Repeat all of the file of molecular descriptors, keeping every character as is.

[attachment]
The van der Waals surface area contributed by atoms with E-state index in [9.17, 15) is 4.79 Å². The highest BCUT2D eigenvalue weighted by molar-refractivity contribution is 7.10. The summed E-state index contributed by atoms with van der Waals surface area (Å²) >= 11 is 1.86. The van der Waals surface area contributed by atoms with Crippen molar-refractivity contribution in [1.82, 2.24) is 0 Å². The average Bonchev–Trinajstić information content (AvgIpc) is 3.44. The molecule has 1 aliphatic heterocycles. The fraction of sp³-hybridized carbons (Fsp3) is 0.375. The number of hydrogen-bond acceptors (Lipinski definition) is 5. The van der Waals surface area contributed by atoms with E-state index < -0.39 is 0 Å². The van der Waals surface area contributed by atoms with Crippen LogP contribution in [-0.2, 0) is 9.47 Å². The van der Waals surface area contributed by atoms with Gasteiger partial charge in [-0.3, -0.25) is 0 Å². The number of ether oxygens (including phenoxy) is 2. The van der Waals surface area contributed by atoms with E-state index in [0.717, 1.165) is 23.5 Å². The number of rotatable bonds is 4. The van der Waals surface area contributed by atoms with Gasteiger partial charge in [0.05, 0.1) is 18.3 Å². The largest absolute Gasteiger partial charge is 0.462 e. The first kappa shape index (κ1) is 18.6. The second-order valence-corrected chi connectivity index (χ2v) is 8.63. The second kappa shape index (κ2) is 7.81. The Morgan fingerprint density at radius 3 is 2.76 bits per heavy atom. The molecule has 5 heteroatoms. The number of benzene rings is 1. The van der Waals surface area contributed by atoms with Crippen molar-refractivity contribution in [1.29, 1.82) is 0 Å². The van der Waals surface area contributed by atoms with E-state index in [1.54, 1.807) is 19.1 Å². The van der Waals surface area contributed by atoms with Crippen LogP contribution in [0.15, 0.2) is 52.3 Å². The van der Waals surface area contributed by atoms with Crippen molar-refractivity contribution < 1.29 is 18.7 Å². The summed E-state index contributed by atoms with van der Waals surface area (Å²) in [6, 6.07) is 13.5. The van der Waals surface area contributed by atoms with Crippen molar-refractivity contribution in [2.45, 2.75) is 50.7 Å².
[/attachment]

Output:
The van der Waals surface area contributed by atoms with E-state index in [9.17, 15) is 4.79 Å². The highest BCUT2D eigenvalue weighted by molar-refractivity contribution is 7.10. The summed E-state index contributed by atoms with van der Waals surface area (Å²) >= 11 is 1.86. The van der Waals surface area contributed by atoms with Crippen molar-refractivity contribution in [1.82, 2.24) is 0 Å². The average Bonchev–Trinajstić information content (AvgIpc) is 3.44. The molecule has 1 aliphatic heterocycles. The fraction of sp³-hybridized carbons (Fsp3) is 0.375. The number of hydrogen-bond acceptors (Lipinski definition) is 5. The van der Waals surface area contributed by atoms with E-state index < -0.39 is 0 Å². The van der Waals surface area contributed by atoms with Crippen LogP contribution in [-0.2, 0) is 9.47 Å². The van der Waals surface area contributed by atoms with Gasteiger partial charge in [-0.3, -0.25) is 0 Å². The number of ether oxygens (including phenoxy) is 2. The van der Waals surface area contributed by atoms with E-state index in [0.717, 1.165) is 23.5 Å². The number of rotatable bonds is 4. The van der Waals surface area contributed by atoms with Gasteiger partial charge in [0.05, 0.1) is 18.3 Å². The largest absolute Gasteiger partial charge is 0.462 e. The first kappa shape index (κ1) is 18.6. The second-order valence-corrected chi connectivity index (χ2v) is 8.63. The second kappa shape index (κ2) is 7.81. The Morgan fingerprint density at radius 3 is 2.76 bits per heavy atom. The molecule has 5 heteroatoms. The number of benzene rings is 1. The van der Waals surface area contributed by atoms with Crippen molar-refractivity contribution in [1.29, 1.82) is 0 Å². The van der Waals surface area contributed by atoms with E-state index in [1.54, 1.807) is 19.1 Å². The van der Waals surface area contributed by atoms with Crippen LogP contribution in [0.15, 0.2) is 52.3 Å². The van der Waals surface area contributed by atoms with Crippen molar-refractivity contribution < 1.29 is 18.7 Å². The summed E-state index contributed by atoms with van der Waals surface area (Å²) in [6, 6.07) is 13.5. The van der Waals surface area contributed by atoms with Crippen molar-refractivity contribution in [2.45, 2.75) is 50.7 Å².